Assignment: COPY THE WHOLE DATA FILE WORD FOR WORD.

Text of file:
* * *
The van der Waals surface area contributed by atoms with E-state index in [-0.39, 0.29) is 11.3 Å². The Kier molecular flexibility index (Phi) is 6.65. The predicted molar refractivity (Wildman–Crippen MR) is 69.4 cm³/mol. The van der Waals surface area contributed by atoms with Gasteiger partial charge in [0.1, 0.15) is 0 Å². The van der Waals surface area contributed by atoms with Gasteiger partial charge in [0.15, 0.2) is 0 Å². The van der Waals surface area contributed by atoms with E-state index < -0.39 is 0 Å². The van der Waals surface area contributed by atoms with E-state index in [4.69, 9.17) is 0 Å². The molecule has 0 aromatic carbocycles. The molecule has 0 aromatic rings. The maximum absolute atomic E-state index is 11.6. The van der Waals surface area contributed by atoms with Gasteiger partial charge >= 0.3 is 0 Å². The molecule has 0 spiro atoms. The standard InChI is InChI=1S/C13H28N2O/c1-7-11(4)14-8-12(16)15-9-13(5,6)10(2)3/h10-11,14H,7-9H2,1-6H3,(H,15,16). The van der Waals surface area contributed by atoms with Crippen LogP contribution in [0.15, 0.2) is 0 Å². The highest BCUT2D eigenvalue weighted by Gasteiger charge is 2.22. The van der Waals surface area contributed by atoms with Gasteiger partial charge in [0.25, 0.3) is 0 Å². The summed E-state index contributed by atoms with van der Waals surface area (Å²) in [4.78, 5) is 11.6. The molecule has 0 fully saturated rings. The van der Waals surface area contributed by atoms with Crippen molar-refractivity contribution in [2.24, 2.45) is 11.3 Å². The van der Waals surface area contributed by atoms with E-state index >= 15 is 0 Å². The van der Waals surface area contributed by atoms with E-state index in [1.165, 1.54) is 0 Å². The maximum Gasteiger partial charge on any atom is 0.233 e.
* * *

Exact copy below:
The van der Waals surface area contributed by atoms with E-state index in [-0.39, 0.29) is 11.3 Å². The Kier molecular flexibility index (Phi) is 6.65. The predicted molar refractivity (Wildman–Crippen MR) is 69.4 cm³/mol. The van der Waals surface area contributed by atoms with Gasteiger partial charge in [0.1, 0.15) is 0 Å². The van der Waals surface area contributed by atoms with Gasteiger partial charge in [0.15, 0.2) is 0 Å². The van der Waals surface area contributed by atoms with E-state index < -0.39 is 0 Å². The van der Waals surface area contributed by atoms with E-state index in [4.69, 9.17) is 0 Å². The molecule has 0 aromatic carbocycles. The molecule has 0 aromatic rings. The maximum absolute atomic E-state index is 11.6. The van der Waals surface area contributed by atoms with Gasteiger partial charge >= 0.3 is 0 Å². The molecule has 0 spiro atoms. The standard InChI is InChI=1S/C13H28N2O/c1-7-11(4)14-8-12(16)15-9-13(5,6)10(2)3/h10-11,14H,7-9H2,1-6H3,(H,15,16). The van der Waals surface area contributed by atoms with Crippen LogP contribution in [0.15, 0.2) is 0 Å². The highest BCUT2D eigenvalue weighted by Gasteiger charge is 2.22. The van der Waals surface area contributed by atoms with Gasteiger partial charge in [0.25, 0.3) is 0 Å². The summed E-state index contributed by atoms with van der Waals surface area (Å²) in [4.78, 5) is 11.6. The molecule has 0 fully saturated rings. The van der Waals surface area contributed by atoms with Crippen molar-refractivity contribution in [2.24, 2.45) is 11.3 Å². The van der Waals surface area contributed by atoms with E-state index >= 15 is 0 Å². The van der Waals surface area contributed by atoms with E-state index in [1.165, 1.54) is 0 Å². The maximum Gasteiger partial charge on any atom is 0.233 e.